Oregon and NW Washington don’t have enough doses of the COVID vaccine to go around. How do we decide who to prioritize in terms of vaccine distribution? The Centers for Disease Control (CDC) answered this question last year.
Several months ago, a typically obscure arm of the CDC, the Advisory Committee on Immunization Practices, went about considering vaccine prioritization. The Committee is composed of dozens of nationally renowned experts in medicine, public health, and pharmaceutical sciences, including liaisons at major medical centers. The Committee considered how to prioritize the COVID vaccine based on addressing three overarching principles: Decrease death and serious disease as much as possible, preserve the functioning of society, and reduce burdens on communities already facing disparate treatment.
On the question of addressing existing risks to particular professions and vulnerable communities, they determined that workers of color were overrepresented in some industries that exposed them to increased occupational exposure, including the grocery industry. Their data then goes on to suggest that prioritization of such professions in Phase 1b (directly after healthcare personnel and long-term care facility residents) could prevent between 1-5% of additional infections as opposed to placing those workers further down the line, as well as mitigate health inequities between ethnic groups.
This recommendation was sent to Oregon, where it was flatly ignored.
On January 25, public school teachers began receiving the vaccine thanks to the Governor’s prioritization of them over other groups recommended by the CDC. The Governor leapfrogged them over seniors over 80 years old as well as the front-line customer service workers that the CDC classified as “critical to the continued functioning of society.”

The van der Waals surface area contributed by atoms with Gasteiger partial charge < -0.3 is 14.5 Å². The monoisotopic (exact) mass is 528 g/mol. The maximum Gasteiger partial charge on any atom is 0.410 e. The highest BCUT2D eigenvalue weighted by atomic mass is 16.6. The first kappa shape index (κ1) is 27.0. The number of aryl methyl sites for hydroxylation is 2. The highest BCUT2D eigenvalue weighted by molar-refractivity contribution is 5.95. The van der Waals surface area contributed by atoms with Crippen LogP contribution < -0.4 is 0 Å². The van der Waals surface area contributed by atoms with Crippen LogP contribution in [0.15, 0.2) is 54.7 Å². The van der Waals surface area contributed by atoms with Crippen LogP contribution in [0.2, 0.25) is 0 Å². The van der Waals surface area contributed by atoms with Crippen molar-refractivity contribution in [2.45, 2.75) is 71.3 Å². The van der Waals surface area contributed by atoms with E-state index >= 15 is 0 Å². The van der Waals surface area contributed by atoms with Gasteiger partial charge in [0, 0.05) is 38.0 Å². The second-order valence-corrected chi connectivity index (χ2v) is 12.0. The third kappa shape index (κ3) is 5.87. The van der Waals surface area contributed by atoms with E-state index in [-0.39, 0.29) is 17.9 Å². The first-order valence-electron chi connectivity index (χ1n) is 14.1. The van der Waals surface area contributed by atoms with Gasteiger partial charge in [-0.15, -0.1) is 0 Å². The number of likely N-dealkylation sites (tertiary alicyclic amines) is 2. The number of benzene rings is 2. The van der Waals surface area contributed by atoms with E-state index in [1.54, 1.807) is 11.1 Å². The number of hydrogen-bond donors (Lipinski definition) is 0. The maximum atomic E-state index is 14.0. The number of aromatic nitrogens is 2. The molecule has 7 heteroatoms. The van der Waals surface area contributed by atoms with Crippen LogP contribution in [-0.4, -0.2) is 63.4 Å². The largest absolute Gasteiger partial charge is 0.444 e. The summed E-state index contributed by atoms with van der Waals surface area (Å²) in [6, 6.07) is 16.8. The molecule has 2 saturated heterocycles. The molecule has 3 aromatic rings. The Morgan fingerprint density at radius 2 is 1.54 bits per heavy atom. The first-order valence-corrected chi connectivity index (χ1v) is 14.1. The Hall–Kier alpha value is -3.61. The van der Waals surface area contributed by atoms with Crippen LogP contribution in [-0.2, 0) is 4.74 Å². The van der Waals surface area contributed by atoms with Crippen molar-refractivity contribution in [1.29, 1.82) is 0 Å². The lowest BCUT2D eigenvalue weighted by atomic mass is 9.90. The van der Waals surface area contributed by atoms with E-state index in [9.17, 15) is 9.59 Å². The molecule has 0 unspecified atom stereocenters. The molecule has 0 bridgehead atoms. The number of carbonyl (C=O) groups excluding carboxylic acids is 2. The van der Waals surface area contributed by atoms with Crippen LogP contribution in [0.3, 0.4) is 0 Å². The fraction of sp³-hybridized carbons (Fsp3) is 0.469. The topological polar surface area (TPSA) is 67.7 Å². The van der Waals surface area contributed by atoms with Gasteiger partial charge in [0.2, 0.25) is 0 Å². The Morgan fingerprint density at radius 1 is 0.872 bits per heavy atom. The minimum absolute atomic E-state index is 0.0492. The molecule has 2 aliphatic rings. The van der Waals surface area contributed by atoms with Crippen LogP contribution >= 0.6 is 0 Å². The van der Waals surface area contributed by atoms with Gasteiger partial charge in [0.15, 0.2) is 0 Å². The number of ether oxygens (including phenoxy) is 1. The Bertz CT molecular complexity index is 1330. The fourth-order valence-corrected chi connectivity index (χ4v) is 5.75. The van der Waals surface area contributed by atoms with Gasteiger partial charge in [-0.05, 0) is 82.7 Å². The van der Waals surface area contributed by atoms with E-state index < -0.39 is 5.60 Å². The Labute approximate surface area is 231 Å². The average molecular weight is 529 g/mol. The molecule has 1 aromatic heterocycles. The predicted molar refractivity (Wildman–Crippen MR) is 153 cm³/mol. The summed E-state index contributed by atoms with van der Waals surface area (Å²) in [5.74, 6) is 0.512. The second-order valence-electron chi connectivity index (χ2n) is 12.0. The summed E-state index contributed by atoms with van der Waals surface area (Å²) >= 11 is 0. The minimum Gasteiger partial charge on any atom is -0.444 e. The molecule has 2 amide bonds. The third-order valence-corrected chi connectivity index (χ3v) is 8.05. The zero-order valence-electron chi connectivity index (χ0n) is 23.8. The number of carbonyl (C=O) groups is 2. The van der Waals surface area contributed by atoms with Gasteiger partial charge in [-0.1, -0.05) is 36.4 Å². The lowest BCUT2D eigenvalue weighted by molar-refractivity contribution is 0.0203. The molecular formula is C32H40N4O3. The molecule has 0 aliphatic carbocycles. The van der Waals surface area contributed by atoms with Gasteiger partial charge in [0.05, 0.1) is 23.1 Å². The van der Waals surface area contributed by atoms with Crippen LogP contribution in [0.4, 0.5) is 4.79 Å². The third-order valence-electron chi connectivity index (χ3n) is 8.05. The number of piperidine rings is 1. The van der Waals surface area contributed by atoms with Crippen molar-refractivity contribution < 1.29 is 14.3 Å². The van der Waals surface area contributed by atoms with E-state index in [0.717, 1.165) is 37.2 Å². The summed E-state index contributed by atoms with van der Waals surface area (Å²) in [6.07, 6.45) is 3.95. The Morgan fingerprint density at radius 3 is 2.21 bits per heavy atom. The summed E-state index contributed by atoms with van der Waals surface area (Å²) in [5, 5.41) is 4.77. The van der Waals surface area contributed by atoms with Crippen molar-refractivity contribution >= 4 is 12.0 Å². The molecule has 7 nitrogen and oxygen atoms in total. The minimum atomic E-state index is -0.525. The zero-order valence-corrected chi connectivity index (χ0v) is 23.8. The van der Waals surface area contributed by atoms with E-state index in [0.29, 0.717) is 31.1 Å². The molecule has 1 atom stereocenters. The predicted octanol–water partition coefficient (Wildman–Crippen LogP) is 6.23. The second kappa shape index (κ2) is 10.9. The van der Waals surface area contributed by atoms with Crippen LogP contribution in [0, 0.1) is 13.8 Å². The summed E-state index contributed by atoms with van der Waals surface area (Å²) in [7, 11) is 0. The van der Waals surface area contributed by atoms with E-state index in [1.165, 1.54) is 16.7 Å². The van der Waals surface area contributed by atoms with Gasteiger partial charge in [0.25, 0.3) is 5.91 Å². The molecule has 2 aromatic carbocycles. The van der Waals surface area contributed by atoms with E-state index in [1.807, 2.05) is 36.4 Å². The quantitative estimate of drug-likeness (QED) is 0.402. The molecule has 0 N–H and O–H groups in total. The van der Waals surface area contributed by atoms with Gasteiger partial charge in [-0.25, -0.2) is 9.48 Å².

Ostensibly, this move was due to the political popularity of sending children back to school, but notably the teachers did not ask for this special treatment. Elizabeth Theil, president of the Portland Teachers Association, noted to the Willamette Week that educators “would have wanted the vaccine decisions to be made based on public health, not on a timeline to be opening schools.”
The Governor’s politicization of public health policy has severe repercussions to the health and lives of workers as well as their families. By ignoring the CDC’s science-informed recommendations, Oregon has imperiled front-line workers as well as the hundreds of thousands of customers they see on a daily basis. By ignoring groups and professions that disproportionately represent workers of color, Oregon has exacerbated the disparities already faced by these groups being underrepresented in the vaccine rollout.
UFCW Local 555, representing tens of thousands of workers in the grocery industry, has been in contact with the Governor, agency staff, and lawmakers about correcting this gross oversight. As UFCW’s lobbying team makes the case directly to policymakers, the general public will likely soon see a broader communications push about the importance of CDC-recommended front-line vaccinations. It is within the Governor’s power to adhere to the CDC schedule, or not.
Governor Brown should immediately hew to the CDC prioritization recommendations, and address our public health crisis with science, not politics.